National Minimum Wage Rise 1st April 2023

For pay periods starting on or after Saturday 1st April 2023, the National Living Wage and Nation Minimum Wage are rising significantly.

For many receiving minimum pay amounts this sees a 9.7% pay increase being applied at some point over the month of April.

For those aged 21 and 22 the increase is more as the gap between the NMW rate for 21 year olds gets closer to the NLW rate. The end game is heading towards the National Living Wage starting eventually at 21.

The UK government are promoting awareness of the new rates to employees and suggesting that they check their pay.

Isn’t it just a payroll problem?

A critical aspect of complying with NMW law is for accurate records of time worked. Some employers expect employees and workers to undertake certain work activities such as training in their own time without pay.

Others set clothing or uniform policies setting standards of work attire to undertake work, but without provision of required uniform or clothing allowances.

Other employers may operate salary sacrifice arrangements in the provision of non-cash benefits in kind, not realising that the sacrifice reduces pay for NMW assessment purposes.

Some employers do not realise that the premium elements of overtime, the double, half or a third do not count as earnings for NMW purposes.

What about deductions?

There are even some that deduct amounts from employees wages that may be considered a deduction for the benefit of the employer. This would include the HM Court Service allowed £1 fee that an employer could apply for operating an Attachment or Arrestment of earnings.

Of course, genuine deductions that are not for the employers benefit or control, paid across to third parties and pension contributions are fine.

NMW is a cross business challenge

Of course, then there may be practices where local managers require their workers to stay longer than paid for work-time!

All of these complexities can potentially lead to an employer committing a breach, whether deliberate or not, of National Minimum Wage law which can be treated under criminal law.

Review maternity cases

The rise in NMW is indicated by HMRC as constituting a pay rise under the Alabaster ruling. This may effect current and historic Statutory Maternity Payments with back payments of SMP due. If the 1st April change falls anywhere in the period from the start point if the Average Weekly Earnings calculation (8 weeks before the 15 week QD) through to the end of the maternity leave – then the Alabaster ruling applies.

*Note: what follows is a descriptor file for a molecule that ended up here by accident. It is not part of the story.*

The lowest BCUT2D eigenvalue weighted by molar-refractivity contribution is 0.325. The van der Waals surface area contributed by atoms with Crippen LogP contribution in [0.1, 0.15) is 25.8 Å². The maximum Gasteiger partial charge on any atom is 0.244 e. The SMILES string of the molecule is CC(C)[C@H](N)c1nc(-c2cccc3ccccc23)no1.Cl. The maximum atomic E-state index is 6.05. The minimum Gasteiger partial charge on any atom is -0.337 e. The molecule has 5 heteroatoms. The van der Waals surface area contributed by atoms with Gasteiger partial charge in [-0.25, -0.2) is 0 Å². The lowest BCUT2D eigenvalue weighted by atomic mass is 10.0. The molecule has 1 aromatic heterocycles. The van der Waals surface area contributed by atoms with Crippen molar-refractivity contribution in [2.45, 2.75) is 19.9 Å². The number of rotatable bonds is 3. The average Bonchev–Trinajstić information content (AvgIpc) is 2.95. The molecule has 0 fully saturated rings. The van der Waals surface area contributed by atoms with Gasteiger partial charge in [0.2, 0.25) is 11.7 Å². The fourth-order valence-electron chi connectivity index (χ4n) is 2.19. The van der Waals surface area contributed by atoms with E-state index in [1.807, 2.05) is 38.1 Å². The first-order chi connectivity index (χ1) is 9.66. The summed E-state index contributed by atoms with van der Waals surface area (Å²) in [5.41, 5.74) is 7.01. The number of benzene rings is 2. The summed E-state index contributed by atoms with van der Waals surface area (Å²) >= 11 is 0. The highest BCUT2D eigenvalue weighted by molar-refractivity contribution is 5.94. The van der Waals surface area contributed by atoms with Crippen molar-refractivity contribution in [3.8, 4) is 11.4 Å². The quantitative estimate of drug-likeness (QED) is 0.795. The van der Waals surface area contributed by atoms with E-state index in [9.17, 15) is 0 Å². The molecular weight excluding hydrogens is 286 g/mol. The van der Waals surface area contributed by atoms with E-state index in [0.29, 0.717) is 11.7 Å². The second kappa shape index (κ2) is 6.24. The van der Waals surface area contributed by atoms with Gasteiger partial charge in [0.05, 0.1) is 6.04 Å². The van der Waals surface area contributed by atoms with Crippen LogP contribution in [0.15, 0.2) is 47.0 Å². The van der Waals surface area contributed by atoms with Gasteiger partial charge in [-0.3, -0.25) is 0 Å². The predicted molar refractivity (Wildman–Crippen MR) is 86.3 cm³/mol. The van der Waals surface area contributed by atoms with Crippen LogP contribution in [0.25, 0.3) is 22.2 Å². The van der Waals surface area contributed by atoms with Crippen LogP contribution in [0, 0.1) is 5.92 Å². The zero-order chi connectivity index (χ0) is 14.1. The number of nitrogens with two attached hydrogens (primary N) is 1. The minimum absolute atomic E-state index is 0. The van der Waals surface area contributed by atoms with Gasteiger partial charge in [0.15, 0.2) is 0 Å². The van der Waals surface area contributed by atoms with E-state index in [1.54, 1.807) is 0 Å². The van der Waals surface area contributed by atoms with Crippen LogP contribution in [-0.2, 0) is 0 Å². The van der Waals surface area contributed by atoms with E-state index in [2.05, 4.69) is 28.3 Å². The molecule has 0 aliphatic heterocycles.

Review salary sacrifice arrangement and flex bens

Many employers operate smart salary exchange arrangements which benefit both employees and employers. Whether pensions, childcare vouchers, bikes or other non-cash benefits, all salary sacrifice arrangements reduce NMW pay.

With this significant rise in NMW rates, some may find that the cushion of pay available to sacrifice has now shrunk and there is insufficient excess earnings to be able to sacrifice, employers need to verify and potentially take mitigating urgent action. The challenge for some is that their arrangement may be mid flight and either needs to be capped or stopped. Flipping to an alternate deduction arrangement may not work as that could be viewed as a deduction for the benefit of the employer resulting g in NMW pay still being reduced resulting in a continued breach.

Reporting breaches is always taken seriously

Employees who have been underpaid can report their employer to the HMRC NMW audit service anonymously. Reports are taken seriously and are investigated at some point by the HMRC NMW audit team.

NMW audits can feel particularly invasive and take significant time and disruption to an employer. Orders to pay underpayment to current and former employees and workers can be applied with risks of fines and penalties along with being named and shamed.

Act now, review and take action to reduce your NMW breach risks.

Payroll change resources for April 2023

For more resources on the payroll changes for the 2023/2024 tax year see:

PAYadvice.UK 31/3/2023

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